Category Archives: Health Care

Current DC ministries – Proyecto Juan Diego, Brownsville, TX

Sister Phylis Peters, founder and director of Proyecto Juan Diego (image courtesy of Proyecto Juan Diego)

Sister Phylis Peters, founder and director of Proyecto Juan Diego (image courtesy of Proyecto Juan Diego)

 

 

 

 

 

 

 

 

 

 

Proyecto Juan Diego, a nonprofit organization, was established in 2003 by Sister Phylis Peters. Its mission is to educate and empower low-income families to make healthy choices and become socially responsible members of society. This is done through various programs that promote healthcare, families, education, social and civic engagement.

Proyecto Juan Diego is located in Cameron Park, a “colonia” (unincorporated town) located near Brownsville, Texas.
This border city, located along the Rio Grande River, has served as a continuous migration route for the poor of Mexico, Central and South America.

Demographics and economics of Cameron Park include:

  • the population is 99.3% Hispanic
  • only 19.3% have graduated from high school
  • 58% live below the poverty level
  • 63% of children live below the poverty level; more than half of them will drop out
  • the average per capita income is $4,103 – that’s less than Mexico, El Salvador or Guatemala
  • the average family size is 4.8; most live in trailers or small homes
  • 53.5% unemployment rate
  • poorest community of its size (or larger) in the United States
  • #39 of the The Top 100 Poorest Places in the United States

One of the oldest and most successful programs at Proyecto Juan Diego has been the family program. Staff and trained volunteers make regular home visits and assist families for an extended period of time to help meet their health and social needs with the goal of improved outcomes for children and families. the home visitors serve as a link between the family and the services available through Proyecto Juan Diego, government programs and other resources.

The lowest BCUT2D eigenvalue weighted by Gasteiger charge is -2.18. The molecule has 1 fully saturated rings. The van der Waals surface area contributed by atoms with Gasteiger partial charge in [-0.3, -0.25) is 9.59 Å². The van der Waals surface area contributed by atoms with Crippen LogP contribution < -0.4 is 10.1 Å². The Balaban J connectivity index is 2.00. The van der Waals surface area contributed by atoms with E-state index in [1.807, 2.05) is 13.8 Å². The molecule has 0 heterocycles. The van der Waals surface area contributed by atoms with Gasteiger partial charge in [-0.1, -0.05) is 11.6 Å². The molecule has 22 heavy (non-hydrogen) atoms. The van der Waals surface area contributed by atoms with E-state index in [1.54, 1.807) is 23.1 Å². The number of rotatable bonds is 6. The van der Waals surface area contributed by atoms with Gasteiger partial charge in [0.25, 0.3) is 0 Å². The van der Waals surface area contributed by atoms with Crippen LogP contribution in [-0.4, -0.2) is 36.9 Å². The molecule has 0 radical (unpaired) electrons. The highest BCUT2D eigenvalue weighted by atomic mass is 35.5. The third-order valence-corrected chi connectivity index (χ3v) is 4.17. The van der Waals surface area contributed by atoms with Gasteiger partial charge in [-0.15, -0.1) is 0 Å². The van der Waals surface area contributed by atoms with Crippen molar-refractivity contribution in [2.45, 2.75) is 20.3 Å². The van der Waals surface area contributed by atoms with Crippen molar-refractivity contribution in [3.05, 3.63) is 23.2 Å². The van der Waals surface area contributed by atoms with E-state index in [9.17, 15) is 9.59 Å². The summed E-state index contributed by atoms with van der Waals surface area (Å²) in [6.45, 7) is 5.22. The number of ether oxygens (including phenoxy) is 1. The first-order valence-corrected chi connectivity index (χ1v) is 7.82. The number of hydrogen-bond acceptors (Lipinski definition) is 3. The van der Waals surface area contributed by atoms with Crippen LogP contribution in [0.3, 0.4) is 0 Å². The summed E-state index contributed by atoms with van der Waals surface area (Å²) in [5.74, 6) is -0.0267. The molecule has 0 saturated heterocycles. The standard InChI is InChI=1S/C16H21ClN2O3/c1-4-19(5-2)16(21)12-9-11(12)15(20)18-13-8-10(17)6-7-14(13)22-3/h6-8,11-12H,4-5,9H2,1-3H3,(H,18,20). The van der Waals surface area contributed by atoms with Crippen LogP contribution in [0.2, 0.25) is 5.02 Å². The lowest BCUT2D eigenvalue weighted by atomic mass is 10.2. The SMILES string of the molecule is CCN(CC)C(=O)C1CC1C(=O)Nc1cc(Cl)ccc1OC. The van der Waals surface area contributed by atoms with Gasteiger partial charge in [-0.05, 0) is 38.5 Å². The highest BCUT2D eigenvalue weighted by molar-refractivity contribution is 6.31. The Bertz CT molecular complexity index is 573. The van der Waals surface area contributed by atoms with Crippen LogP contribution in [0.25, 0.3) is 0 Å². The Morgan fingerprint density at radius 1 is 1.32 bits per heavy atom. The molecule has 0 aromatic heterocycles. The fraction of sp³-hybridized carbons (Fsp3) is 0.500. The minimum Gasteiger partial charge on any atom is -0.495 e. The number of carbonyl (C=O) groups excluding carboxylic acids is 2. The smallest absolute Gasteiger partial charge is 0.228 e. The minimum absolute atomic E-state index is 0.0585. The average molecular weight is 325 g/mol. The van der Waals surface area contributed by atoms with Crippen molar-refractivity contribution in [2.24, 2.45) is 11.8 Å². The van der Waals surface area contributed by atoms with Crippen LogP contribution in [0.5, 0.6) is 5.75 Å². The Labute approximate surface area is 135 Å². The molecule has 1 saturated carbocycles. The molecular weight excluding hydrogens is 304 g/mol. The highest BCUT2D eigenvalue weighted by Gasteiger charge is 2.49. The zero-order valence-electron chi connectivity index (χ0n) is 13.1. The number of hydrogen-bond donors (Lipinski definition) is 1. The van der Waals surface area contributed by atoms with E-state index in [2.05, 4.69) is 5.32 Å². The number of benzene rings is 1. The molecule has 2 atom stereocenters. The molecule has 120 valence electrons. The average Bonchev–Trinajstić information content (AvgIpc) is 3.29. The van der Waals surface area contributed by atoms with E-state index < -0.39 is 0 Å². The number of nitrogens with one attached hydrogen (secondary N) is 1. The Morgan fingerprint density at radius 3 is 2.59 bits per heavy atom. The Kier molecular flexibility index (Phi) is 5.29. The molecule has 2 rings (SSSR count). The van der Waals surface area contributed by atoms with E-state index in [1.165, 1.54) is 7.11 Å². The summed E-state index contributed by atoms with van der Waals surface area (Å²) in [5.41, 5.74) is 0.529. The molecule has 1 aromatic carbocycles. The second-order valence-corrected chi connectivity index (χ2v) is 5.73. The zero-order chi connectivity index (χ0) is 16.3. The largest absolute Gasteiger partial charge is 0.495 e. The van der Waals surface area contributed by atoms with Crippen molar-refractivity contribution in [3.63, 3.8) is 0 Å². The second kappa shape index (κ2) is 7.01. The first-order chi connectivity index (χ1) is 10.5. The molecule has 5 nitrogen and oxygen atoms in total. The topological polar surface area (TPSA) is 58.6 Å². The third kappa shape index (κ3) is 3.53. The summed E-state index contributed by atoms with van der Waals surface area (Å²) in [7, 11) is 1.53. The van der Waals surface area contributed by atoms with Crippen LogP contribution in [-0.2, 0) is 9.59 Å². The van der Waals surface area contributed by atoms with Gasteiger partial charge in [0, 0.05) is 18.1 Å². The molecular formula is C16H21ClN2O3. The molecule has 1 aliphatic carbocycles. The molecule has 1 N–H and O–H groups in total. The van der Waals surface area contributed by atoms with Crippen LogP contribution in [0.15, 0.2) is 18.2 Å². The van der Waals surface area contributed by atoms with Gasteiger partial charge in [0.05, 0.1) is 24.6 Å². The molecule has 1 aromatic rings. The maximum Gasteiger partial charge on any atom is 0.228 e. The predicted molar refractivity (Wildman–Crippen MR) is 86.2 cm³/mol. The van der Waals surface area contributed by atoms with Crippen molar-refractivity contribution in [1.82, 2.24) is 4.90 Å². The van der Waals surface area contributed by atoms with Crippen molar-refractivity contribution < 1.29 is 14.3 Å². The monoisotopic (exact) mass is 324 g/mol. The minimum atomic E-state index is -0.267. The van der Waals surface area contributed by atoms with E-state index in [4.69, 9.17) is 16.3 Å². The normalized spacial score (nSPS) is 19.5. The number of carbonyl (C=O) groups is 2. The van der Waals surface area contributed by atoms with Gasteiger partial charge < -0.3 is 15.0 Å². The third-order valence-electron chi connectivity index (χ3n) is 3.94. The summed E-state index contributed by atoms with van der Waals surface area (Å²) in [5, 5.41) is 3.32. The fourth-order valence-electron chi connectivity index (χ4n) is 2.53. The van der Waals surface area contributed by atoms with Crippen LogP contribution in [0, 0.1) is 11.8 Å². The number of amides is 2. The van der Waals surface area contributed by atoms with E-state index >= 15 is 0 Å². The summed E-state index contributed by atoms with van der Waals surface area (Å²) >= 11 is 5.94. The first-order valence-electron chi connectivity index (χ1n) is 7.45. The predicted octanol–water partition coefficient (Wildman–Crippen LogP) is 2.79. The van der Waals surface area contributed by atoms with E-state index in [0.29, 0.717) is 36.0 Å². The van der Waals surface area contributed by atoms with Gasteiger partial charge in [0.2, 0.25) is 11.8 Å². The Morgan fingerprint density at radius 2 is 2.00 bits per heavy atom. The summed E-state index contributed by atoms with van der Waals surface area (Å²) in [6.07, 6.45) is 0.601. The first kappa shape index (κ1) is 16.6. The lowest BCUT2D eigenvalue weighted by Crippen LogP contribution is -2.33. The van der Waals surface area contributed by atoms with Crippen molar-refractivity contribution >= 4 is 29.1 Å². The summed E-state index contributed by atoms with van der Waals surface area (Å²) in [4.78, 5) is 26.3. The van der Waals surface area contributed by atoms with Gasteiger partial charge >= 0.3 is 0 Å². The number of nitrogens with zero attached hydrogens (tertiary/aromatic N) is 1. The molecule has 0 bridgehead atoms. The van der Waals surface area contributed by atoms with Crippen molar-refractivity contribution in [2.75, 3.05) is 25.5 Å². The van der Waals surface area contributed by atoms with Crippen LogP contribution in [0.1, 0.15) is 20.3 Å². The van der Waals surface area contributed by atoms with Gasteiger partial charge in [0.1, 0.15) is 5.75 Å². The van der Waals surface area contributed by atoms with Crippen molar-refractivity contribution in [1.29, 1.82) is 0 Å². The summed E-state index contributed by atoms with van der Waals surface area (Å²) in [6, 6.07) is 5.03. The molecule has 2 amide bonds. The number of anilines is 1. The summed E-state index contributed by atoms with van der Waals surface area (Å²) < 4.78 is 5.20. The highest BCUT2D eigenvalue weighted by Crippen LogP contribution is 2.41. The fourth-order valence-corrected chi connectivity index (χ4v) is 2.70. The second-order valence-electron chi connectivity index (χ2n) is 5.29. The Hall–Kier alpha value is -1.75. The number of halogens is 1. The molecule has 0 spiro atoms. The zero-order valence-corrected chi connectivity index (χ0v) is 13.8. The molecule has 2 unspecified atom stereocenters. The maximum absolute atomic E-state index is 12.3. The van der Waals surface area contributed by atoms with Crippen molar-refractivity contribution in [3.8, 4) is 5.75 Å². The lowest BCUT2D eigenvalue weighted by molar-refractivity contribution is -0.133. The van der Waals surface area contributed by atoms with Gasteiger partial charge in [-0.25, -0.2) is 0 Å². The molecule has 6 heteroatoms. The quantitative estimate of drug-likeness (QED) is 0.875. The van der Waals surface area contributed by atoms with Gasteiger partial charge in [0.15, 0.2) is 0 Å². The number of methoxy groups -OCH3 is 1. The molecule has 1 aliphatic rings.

Other programs include after-school tutoring, health screenings, citizenship classes, English as a Second Language classes, and stress management activities.

Although Proyecto Juan Diego serves families of all faiths, some Catholic programs, such as a summer Bible program, are offered in partnership with San Felipe de Jesus Church. The parish is located a few blocks from the center.

Residents and community leaders have also advocated for better public safety in Cameron Park. Street lights have been installed throughout the neighborhood, more roads have been paved and there is increased presence of law enforcement. Voter turnout has also increased by almost 20 percent, thanks to several outreach programs.

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World War One: Account of Charles Holden

Charles Holden, as pictured in the Brooklyn Daily Eagle, November 3, 1918 (courtesy Brooklyn Daily Eagle)

Charles Holden, as pictured in the Brooklyn Daily Eagle, November 3, 1918 (courtesy Brooklyn Daily Eagle)

Sister Catherine Coleman, who recorded Holden's death in her diary (used with permission of Daughters of Charity Provincial Archives)

Sister Catherine Coleman, who recorded Holden’s death in her diary (used with permission of Daughters of Charity Provincial Archives)